Anniversary Issue: Culture isn't convenient

Sustaining entertainment and nightlife in San Francisco requires awareness and a policy shift

San Francisco is the playpen of countercultures.

— R.Z. Sheppard, Time (1986)

I live near Church and Market streets, which means I'm stumbling distance from an organic grocery store, my favorite bar, several Muni stops, and a 24-hour diner. It also means the street outside my apartment is usually loud, the gutters are disgusting, there are rarely parking spots, and transients sleep, smoke, panhandle, and play really bad music near my front doorstep.

Actually, until recently, they did a lot of this on my front doorstep. Then the landlords — without asking us first — installed a gate. And I hate it. Yes, my stairs are cleaner. I suppose my stuff is safer. But I'm no longer as connected to my community. I'm separated from the life that's happening on the street — the very reason I moved to this neighborhood in the first place. I fear I've lost more than I've gained.

Lately our city's approach to entertainment and nightlife has been like that fence. While protecting people from noise, mess, and potential safety concerns, we're threatening the very things we love about this city. Thanks to dwindling city budgets and increasingly vocal NIMBYs, it's becoming increasingly more difficult to manage nightclubs, plan street fairs, and organize outdoor festivals. And as we continue to build million-dollar condos at a brisk place, the city is filling up with affluent residents who may not appreciate the inherent messiness of city living. We're at risk of locking away (and therefore losing) the events that make this a vibrant place where we want to live.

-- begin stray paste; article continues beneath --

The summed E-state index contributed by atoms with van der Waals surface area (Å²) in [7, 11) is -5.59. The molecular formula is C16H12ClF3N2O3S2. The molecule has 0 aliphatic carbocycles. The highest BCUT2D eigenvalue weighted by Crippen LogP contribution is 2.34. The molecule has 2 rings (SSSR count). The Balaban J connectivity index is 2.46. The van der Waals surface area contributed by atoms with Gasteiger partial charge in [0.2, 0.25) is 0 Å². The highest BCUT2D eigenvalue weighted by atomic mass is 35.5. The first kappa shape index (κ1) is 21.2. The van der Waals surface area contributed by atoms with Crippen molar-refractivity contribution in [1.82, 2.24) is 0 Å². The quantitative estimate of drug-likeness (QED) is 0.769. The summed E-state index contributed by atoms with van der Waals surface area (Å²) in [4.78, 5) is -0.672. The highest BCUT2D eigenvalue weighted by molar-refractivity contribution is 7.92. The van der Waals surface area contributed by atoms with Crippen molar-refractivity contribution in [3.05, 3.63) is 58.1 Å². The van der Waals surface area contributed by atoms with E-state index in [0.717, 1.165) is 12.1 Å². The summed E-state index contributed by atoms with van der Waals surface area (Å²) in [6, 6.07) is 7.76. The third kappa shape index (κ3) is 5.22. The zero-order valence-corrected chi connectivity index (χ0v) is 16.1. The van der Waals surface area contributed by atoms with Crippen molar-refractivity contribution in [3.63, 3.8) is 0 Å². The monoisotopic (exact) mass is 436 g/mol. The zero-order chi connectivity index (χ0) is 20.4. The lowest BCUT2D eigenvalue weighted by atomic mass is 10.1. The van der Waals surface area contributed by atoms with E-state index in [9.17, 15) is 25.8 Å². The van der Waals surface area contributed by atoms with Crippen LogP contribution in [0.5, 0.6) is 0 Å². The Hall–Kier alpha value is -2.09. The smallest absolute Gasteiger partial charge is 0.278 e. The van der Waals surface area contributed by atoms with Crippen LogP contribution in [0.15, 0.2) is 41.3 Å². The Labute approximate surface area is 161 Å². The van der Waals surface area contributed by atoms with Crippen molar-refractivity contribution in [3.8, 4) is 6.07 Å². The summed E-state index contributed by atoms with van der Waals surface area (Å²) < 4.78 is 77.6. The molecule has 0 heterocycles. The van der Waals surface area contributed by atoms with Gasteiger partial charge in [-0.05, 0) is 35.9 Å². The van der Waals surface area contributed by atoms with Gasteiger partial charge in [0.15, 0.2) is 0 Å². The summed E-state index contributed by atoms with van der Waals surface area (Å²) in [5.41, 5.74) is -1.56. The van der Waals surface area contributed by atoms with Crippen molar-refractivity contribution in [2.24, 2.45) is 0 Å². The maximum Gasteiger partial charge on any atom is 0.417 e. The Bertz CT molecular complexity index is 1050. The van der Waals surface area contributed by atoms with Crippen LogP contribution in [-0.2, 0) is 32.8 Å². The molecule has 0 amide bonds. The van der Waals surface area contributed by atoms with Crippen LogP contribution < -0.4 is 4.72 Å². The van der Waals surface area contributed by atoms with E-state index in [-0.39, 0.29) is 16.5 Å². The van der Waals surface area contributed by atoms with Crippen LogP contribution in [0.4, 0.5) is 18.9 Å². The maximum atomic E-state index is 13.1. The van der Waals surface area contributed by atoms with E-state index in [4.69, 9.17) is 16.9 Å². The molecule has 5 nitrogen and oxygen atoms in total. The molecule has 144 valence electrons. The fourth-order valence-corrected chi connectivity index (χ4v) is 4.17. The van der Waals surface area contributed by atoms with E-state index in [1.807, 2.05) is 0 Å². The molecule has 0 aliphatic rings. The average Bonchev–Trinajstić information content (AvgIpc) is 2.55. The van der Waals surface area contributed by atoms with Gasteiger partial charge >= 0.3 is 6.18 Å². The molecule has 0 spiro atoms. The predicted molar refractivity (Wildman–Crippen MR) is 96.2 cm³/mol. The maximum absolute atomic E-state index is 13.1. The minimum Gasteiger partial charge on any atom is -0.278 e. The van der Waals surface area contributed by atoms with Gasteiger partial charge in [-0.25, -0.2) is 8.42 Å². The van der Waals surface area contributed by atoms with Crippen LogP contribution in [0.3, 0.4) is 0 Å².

The recent history of this issue can be traced to the 1990s, when dot-com gold brought live/work lofts to otherwise non-residential neighborhoods — and plenty of new residents to live in them. Those newcomers, perhaps used to the peace and quiet of the suburbs, or maybe expecting more comfort in exchange for their exorbitant monthly rent checks, didn't want to hear the End Up's late-night set or deal with riffraff from Folsom Street Fair peeing in their driveways. Conflicts escalated. The Police Department station in SoMa, responsible for issuing venue permits and for enforcing their conditions, embarked on a plan to shut down half the area's nightclubs. Luckily, city government and citizens agreed to save the threatened venues and the police captain responsible for the proposal was transferred to the airport, the San Francisco equivalent of political exile. In 2003, the Entertainment Commission was formed, in part to take over the role of granting venue and event permits.

But as Guardian readers know, the problem was not solved. As we've covered in several stories ["The death of fun" (05/23/06), "Death of fun, the sequel," (04/25/07), "Fighting for the right to party" (07/02/08)], beloved events and venues are still at risk. How Weird Street Fair was forced to change locations. Halloween in the Castro District was cancelled altogether. Alcohol was banned at the Haight Ashbury Street Fair and restricted at the North Beach Jazz Festival. Fees are still increasing. Rules are getting more stringent. As we predicted, it's getting harder and harder to have fun in San Francisco. And while it's the job of the Entertainment Commission to prevent problems while protecting our right to party, it has never been given enough funding, staff or authority to properly do its job.

So why should we care? Our legendary nightlife, festivals, and parades bring international tourists to our city — where they stay in hotels, eat at restaurants, shop at stores, and otherwise pump money into our economy. Street fairs give us ways to connect to our neighbors and our neighborhoods.

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